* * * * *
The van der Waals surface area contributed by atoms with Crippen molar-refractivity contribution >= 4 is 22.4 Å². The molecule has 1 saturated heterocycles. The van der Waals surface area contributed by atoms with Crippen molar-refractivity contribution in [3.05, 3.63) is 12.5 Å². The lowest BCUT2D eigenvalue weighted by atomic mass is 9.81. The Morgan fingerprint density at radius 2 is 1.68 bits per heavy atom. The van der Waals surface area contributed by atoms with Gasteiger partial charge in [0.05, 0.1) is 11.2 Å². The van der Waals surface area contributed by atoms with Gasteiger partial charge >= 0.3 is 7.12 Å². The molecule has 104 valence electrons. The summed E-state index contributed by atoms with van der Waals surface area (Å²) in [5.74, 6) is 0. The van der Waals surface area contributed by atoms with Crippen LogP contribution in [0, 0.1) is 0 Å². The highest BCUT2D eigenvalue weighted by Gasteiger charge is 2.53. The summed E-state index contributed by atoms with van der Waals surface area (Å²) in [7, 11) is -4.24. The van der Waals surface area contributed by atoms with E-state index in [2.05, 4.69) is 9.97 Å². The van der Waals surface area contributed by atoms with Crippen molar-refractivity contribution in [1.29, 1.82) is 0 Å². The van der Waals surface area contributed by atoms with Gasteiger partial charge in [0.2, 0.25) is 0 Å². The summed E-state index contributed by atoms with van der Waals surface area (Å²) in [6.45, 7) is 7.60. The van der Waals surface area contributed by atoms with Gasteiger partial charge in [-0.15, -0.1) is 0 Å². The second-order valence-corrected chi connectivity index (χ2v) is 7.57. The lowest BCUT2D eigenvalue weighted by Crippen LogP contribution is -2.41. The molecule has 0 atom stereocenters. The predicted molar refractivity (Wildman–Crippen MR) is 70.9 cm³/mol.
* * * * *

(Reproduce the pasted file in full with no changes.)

The van der Waals surface area contributed by atoms with Crippen molar-refractivity contribution >= 4 is 22.4 Å². The molecule has 1 saturated heterocycles. The van der Waals surface area contributed by atoms with Crippen molar-refractivity contribution in [3.05, 3.63) is 12.5 Å². The lowest BCUT2D eigenvalue weighted by atomic mass is 9.81. The Morgan fingerprint density at radius 2 is 1.68 bits per heavy atom. The van der Waals surface area contributed by atoms with Gasteiger partial charge in [0.05, 0.1) is 11.2 Å². The van der Waals surface area contributed by atoms with Gasteiger partial charge >= 0.3 is 7.12 Å². The molecule has 104 valence electrons. The summed E-state index contributed by atoms with van der Waals surface area (Å²) in [5.74, 6) is 0. The van der Waals surface area contributed by atoms with Crippen LogP contribution in [0, 0.1) is 0 Å². The highest BCUT2D eigenvalue weighted by Gasteiger charge is 2.53. The summed E-state index contributed by atoms with van der Waals surface area (Å²) in [7, 11) is -4.24. The van der Waals surface area contributed by atoms with E-state index in [2.05, 4.69) is 9.97 Å². The van der Waals surface area contributed by atoms with Crippen molar-refractivity contribution in [1.29, 1.82) is 0 Å². The van der Waals surface area contributed by atoms with Gasteiger partial charge in [0.2, 0.25) is 0 Å². The summed E-state index contributed by atoms with van der Waals surface area (Å²) in [6.45, 7) is 7.60. The van der Waals surface area contributed by atoms with Gasteiger partial charge in [-0.15, -0.1) is 0 Å². The second-order valence-corrected chi connectivity index (χ2v) is 7.57. The lowest BCUT2D eigenvalue weighted by Crippen LogP contribution is -2.41. The molecule has 0 atom stereocenters. The predicted molar refractivity (Wildman–Crippen MR) is 70.9 cm³/mol.